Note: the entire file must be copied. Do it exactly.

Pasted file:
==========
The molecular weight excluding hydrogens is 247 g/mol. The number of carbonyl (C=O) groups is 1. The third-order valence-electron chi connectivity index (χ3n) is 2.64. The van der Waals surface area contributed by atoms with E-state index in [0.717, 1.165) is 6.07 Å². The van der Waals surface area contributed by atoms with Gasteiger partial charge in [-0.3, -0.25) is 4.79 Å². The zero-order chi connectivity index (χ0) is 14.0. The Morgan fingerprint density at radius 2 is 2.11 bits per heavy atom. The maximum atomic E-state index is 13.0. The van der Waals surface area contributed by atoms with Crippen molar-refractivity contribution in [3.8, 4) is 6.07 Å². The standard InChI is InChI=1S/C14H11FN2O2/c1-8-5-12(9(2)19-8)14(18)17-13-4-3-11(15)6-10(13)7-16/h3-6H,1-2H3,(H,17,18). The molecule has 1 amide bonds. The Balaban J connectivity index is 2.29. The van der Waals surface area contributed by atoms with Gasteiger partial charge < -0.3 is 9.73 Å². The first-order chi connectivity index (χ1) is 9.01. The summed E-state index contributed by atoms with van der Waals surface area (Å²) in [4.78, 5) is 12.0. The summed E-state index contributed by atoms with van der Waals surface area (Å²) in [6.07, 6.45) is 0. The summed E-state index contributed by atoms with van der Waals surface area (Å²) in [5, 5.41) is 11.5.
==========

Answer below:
The molecular weight excluding hydrogens is 247 g/mol. The number of carbonyl (C=O) groups is 1. The third-order valence-electron chi connectivity index (χ3n) is 2.64. The van der Waals surface area contributed by atoms with E-state index in [0.717, 1.165) is 6.07 Å². The van der Waals surface area contributed by atoms with Gasteiger partial charge in [-0.3, -0.25) is 4.79 Å². The zero-order chi connectivity index (χ0) is 14.0. The Morgan fingerprint density at radius 2 is 2.11 bits per heavy atom. The maximum atomic E-state index is 13.0. The van der Waals surface area contributed by atoms with Crippen molar-refractivity contribution in [3.8, 4) is 6.07 Å². The standard InChI is InChI=1S/C14H11FN2O2/c1-8-5-12(9(2)19-8)14(18)17-13-4-3-11(15)6-10(13)7-16/h3-6H,1-2H3,(H,17,18). The molecule has 1 amide bonds. The Balaban J connectivity index is 2.29. The van der Waals surface area contributed by atoms with Gasteiger partial charge < -0.3 is 9.73 Å². The first-order chi connectivity index (χ1) is 9.01. The summed E-state index contributed by atoms with van der Waals surface area (Å²) in [4.78, 5) is 12.0. The summed E-state index contributed by atoms with van der Waals surface area (Å²) in [6.07, 6.45) is 0. The summed E-state index contributed by atoms with van der Waals surface area (Å²) in [5, 5.41) is 11.5.